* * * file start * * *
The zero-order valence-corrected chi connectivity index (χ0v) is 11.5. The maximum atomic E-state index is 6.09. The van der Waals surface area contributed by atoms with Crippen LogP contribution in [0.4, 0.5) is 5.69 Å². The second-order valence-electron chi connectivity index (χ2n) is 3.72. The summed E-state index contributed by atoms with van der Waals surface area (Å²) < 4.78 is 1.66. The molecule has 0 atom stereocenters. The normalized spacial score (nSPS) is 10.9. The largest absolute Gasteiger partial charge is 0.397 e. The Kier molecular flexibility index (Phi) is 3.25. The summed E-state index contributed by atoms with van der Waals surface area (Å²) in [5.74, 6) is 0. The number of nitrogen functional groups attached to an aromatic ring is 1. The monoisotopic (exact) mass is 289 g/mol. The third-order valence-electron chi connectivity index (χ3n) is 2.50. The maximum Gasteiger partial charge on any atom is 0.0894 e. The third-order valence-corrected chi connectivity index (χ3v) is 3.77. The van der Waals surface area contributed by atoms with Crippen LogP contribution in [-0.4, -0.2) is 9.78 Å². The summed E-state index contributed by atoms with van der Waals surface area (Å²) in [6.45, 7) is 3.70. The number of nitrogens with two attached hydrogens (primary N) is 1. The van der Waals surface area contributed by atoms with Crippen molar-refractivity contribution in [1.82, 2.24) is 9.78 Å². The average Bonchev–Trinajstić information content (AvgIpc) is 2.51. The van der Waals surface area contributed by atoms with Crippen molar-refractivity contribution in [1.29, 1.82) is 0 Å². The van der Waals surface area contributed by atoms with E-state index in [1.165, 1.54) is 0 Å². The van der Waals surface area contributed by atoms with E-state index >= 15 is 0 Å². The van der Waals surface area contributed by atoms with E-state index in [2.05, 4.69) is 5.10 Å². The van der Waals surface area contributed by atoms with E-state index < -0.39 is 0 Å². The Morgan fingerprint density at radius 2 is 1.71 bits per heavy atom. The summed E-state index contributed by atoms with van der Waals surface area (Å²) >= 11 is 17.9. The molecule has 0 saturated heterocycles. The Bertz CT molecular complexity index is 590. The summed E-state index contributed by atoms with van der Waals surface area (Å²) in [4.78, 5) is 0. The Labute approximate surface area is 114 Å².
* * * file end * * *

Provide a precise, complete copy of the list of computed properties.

The zero-order valence-corrected chi connectivity index (χ0v) is 11.5. The maximum atomic E-state index is 6.09. The van der Waals surface area contributed by atoms with Crippen LogP contribution in [0.4, 0.5) is 5.69 Å². The second-order valence-electron chi connectivity index (χ2n) is 3.72. The summed E-state index contributed by atoms with van der Waals surface area (Å²) < 4.78 is 1.66. The molecule has 0 atom stereocenters. The normalized spacial score (nSPS) is 10.9. The largest absolute Gasteiger partial charge is 0.397 e. The Kier molecular flexibility index (Phi) is 3.25. The summed E-state index contributed by atoms with van der Waals surface area (Å²) in [5.74, 6) is 0. The number of nitrogen functional groups attached to an aromatic ring is 1. The monoisotopic (exact) mass is 289 g/mol. The third-order valence-electron chi connectivity index (χ3n) is 2.50. The maximum Gasteiger partial charge on any atom is 0.0894 e. The third-order valence-corrected chi connectivity index (χ3v) is 3.77. The van der Waals surface area contributed by atoms with Crippen LogP contribution in [-0.4, -0.2) is 9.78 Å². The summed E-state index contributed by atoms with van der Waals surface area (Å²) in [6.45, 7) is 3.70. The number of nitrogens with two attached hydrogens (primary N) is 1. The van der Waals surface area contributed by atoms with Crippen molar-refractivity contribution in [1.82, 2.24) is 9.78 Å². The average Bonchev–Trinajstić information content (AvgIpc) is 2.51. The van der Waals surface area contributed by atoms with Crippen molar-refractivity contribution in [1.29, 1.82) is 0 Å². The van der Waals surface area contributed by atoms with E-state index in [1.165, 1.54) is 0 Å². The van der Waals surface area contributed by atoms with E-state index >= 15 is 0 Å². The van der Waals surface area contributed by atoms with E-state index in [2.05, 4.69) is 5.10 Å². The van der Waals surface area contributed by atoms with E-state index < -0.39 is 0 Å². The Morgan fingerprint density at radius 2 is 1.71 bits per heavy atom. The summed E-state index contributed by atoms with van der Waals surface area (Å²) >= 11 is 17.9. The molecule has 0 saturated heterocycles. The Bertz CT molecular complexity index is 590. The summed E-state index contributed by atoms with van der Waals surface area (Å²) in [4.78, 5) is 0. The Labute approximate surface area is 114 Å².